*THE POPULAR SCIENCE MONTHLY*

confusion, denoted ten by drawing a tenth stroke over the nine parallel ones,

and that this was abbreviated to two strokes crossed, X. The upholders of this theory assert that five, half of ten, was then denoted by V, half of X. For fifty, L was used; for one hundred, C; for five hundred, D; for one thousand, M. The numbers in between were expressed by combination: LX = 60, DCXV = 615; or by addition to or subtraction from the nearest one of the seven symbols: XII = 12, IX = 9.

The advantage of this system lay in the fewness of the symbols employed. Where the Hebrew had twenty-two characters and the Greek twenty-seven, the Roman made use only of seven. Because of this fewness the value of the characters could be easily remembered. On the other hand the smaller number of characters employed made necessary the greater use of combination. The Greeks had a symbol for sixty or for ninety, but the Latins must place together several numeral signs of smaller value so that the combination would equal the total required In Greek 60 might be expressed by ξ', one character; in Latin by two, LX. The more complex the number the greater became the relative cumbersomeness of the method. In Greek 1863 could be expressed by ,αωξγ'; in Latin it would be MDCCCLXIII. The result of these cumbersome combinations was that with the Roman numerals it was virtually impossible to make calculations of any intricacy, and exceedingly difficult to make even simple ones. They might be employed for mere designation, as they are to this day used to express dates and to distinguish the pages of a preface; but for addition, subtraction, multiplication, division, and intricate arithmetical work, the Roman mathematicians were driven to use the Greek symbols and methods.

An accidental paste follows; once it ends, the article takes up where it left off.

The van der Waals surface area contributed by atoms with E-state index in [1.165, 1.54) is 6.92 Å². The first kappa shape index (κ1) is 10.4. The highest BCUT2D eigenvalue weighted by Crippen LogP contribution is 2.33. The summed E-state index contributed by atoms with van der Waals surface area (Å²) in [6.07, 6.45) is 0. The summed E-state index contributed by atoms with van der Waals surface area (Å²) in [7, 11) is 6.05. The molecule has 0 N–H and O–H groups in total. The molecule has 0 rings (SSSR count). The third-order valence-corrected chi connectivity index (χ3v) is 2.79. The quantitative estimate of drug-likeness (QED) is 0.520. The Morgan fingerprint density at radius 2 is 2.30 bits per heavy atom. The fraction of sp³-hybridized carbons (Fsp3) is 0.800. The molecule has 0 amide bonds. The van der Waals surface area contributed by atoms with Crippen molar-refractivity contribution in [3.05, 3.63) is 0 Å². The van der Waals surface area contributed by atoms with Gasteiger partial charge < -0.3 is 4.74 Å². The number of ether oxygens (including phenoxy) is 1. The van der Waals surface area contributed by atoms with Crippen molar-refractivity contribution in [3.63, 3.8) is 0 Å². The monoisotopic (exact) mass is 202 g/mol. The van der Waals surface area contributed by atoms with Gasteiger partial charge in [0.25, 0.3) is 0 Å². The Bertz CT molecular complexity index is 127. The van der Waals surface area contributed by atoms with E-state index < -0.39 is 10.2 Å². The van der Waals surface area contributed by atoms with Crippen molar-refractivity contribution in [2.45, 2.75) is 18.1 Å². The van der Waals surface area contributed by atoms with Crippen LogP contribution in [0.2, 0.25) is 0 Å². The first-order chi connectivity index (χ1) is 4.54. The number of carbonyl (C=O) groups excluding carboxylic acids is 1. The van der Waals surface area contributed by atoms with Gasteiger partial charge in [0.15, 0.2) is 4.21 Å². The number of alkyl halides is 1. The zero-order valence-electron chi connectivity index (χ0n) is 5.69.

Meanwhile in the east other systems of numeral notation had been developed, some of which, in modified form, are in use there at the present time. The Babylonians were expert calculators; and the Chinese invented a notation which they still have. It was in India, however, that a system arose destined to supersede all others among civilized people.

There were probably some numerals in use among the Hindus a thousand or more years before our era, but no records exist earlier than the time of Asoka, in the third century B.C. From this time on occur inscriptions which contain some of the native number symbols. Two systems may be discerned, which possess respectively the characteristics of the Roman and the Greek.